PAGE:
Sunday, November 10, 2013

Resting Done Right: Passive Rest or Active Recovery to Get the Most Out Of Your Workouts? Plus: How Do They Work?

Passive rest can be really enjoyable, but is it as productive?
An article by Alex Leaf (CPT)

In a typical training day, you may spend an hour in the gym training. Probably, you won't spend that whole hour pounding away at one muscle. Instead, you may focus on two or three muscle groups or perhaps even full-body with the burning desire to elicit a growth response that will take you one rep closer to your goals. From this perspective, the time you spend not training those muscles can be thought of as recovery time, and muscles need plenty of that. In fact, MacDougall, et al. (1995) found that muscle protein synthesis increases rapidly following resistance training (12 sets of 6- to 12-RM) and is nearly double baseline values at 24 hours post-exercise.

This was later expanded upon by Phillips, et al. (1997) who looked at both protein synthesis and protein breakdown following a session of resistance training (8 sets of 8RM) and found that the net protein synthesis was significantly elevated above baseline up to 48 hours following exercise. But exercise itself is catabolic, and to continuously strain your body will only diminish the potential for muscle growth and performance enhancement. So what to do during the recovery time? Eating right, getting adequate sleep, limiting life stressors are all great first steps and will undoubtedly help, but I’m talking activity wise.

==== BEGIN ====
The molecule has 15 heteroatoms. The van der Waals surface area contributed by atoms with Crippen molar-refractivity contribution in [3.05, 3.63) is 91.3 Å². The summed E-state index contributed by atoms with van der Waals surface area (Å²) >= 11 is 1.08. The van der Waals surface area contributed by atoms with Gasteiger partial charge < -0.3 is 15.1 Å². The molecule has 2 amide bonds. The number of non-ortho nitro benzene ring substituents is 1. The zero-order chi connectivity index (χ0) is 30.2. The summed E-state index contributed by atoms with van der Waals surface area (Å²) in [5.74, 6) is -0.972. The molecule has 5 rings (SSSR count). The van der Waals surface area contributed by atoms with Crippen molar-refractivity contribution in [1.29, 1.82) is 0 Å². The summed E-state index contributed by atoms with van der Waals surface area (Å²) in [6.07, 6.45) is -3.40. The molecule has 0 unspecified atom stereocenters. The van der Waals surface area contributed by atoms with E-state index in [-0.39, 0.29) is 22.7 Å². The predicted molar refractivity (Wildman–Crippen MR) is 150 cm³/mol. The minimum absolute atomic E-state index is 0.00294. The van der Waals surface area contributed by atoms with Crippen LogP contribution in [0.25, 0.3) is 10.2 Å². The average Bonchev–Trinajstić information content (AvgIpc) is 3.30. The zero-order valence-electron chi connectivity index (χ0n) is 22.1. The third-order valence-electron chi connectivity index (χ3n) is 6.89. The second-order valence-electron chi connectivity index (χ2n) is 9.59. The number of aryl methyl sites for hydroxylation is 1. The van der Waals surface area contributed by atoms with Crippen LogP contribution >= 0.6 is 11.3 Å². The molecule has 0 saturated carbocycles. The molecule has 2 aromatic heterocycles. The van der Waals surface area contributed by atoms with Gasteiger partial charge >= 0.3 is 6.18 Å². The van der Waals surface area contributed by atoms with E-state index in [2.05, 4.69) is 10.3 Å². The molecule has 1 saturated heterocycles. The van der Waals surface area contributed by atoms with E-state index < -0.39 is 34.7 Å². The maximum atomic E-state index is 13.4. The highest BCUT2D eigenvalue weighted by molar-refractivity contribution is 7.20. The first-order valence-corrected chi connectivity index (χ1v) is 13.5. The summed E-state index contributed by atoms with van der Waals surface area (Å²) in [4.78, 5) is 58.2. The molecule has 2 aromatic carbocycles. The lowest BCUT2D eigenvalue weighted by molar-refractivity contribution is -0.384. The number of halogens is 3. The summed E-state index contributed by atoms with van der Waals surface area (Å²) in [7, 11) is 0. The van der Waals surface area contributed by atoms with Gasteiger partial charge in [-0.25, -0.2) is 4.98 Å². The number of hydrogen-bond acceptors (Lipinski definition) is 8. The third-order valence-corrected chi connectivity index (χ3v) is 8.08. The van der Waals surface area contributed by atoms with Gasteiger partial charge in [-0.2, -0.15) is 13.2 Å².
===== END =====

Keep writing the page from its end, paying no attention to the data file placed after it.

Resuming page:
Stetting the scene ⇒ Defining Terms

The idea of passive rest should be pretty straight forward: This is when you do nothing. You go about your normal day without doing much more than walking. When you think about it, passive rest is pretty much what the majority of the overweight and metabolically-impaired population is doing 24/7 x 365 years a day.
Passive rest vs. active recovery and rest between sets are two pairs of shoes. If you want to learn more about the latter, you may want to review Adel's True or False Article "True or False? Lower Rest Times Equate Lower Total Work Volume for a Given Workout. Plus: The Volume-Increasing Beauty of Progressive Exercise-To-Rest Ratios" | read more
In contrast, active recovery can be thought of as exercise performed at a reduced intensity and volume relative to the typical workout. It could be a light or easy day in the gym, or just being active in your leisure time. Context is key here, as a marathoner may just do a light jog, an Olympic lifter may do some technique work, and a totally unfit beginner exerciser may find anything beyond walking to be too stressful on the body to allow for recovery. The point is that active recovery should not be fatiguing and you should finish the workout or activity feeling better than when you started.